In this post, we are going to breakdown the format of the ACT so you will know what to expect on the day of your exam.
The ACT has four sections – English, Math, Reading and Science. There is a fifth section which is optional, the Essay, and the requirement to complete it really depends on the school that you're applying to. You can save yourself 40 minutes by not doing it but it doesn’t hurt to do it. Overall the test is about two hours and 55 minutes long or three hours and 35 minutes with the Essay. The ACT is going to look a lot like the PSAT which you probably took as a freshman sophomore and or junior.
Each section is pretty straightforward. The English section has 75 questions in 45 minutes, so you have roughly about 40 seconds per question. The Math section has 60 questions in 60 minutes so about a minute per question. The Reading section has 40 questions and really four passages in 35 minutes, so you have roughly about seven minutes per passage.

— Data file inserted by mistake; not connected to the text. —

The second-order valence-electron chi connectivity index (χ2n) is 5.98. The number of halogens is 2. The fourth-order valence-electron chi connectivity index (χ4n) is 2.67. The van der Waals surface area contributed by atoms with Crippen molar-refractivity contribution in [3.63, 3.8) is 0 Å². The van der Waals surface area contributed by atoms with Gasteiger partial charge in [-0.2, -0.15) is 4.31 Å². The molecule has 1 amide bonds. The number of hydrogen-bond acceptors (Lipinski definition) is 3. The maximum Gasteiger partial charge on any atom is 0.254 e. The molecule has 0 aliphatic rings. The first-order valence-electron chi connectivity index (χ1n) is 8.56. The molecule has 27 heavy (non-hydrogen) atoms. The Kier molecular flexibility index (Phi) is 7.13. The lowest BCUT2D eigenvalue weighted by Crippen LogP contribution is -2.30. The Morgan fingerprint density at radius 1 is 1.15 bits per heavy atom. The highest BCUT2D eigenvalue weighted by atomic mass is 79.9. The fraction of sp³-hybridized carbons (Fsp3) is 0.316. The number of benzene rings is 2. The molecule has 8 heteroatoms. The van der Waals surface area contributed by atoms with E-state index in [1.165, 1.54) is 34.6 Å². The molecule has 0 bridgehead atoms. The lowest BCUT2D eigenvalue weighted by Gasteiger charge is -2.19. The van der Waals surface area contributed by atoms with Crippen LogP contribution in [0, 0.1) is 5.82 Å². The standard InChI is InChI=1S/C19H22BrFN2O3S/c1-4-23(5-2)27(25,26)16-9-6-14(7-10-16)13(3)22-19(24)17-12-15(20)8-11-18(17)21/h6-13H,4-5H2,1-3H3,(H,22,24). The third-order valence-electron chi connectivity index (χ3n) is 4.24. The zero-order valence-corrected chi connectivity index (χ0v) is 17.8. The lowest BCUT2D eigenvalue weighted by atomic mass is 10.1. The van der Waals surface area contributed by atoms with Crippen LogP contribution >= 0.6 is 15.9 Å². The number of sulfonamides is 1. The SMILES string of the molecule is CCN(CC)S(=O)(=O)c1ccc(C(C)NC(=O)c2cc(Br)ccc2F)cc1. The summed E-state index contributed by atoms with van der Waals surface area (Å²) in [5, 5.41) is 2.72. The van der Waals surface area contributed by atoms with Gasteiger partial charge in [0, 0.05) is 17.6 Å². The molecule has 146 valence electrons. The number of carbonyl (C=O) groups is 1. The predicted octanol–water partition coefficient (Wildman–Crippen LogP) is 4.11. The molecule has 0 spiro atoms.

And then you have the Science section which is a similar 40 questions in 35 minutes, comprising of about six to seven passages so about five to six minutes per passage. Last but not least is the Essay. Again, the Essay is optional and it doesn't really affect your composite score which is out of 36. To learn more about this you can follow the link below.
So now, let's talk about each section in detail starting with the English section. This section gets a bad rap because unlike the Math section, a lot of people think the answers are not very clear-cut. We are here to tell you that the English session is really easy to do if you get all the rules right! There are three subsections that are being tested; Production of Writing, Knowledge of Language and Conventions of Standard English.
These really break down to knowing your grammar rules, understanding what you read, and demonstrating how to form stylistically correct sentences or words within a sentence or paragraph. The English section is really comprised of five essays or passages with underlying portions that you have to correct. Here's an example of what you might see:
The passage will typically have a title (which we suggest you take note of) and have underlined portions like the above that you will have to correct (denoted by a number). To the side of this you'll see questions, for example, in Question 3 we're being asked to select a change to the portion underlined by a three.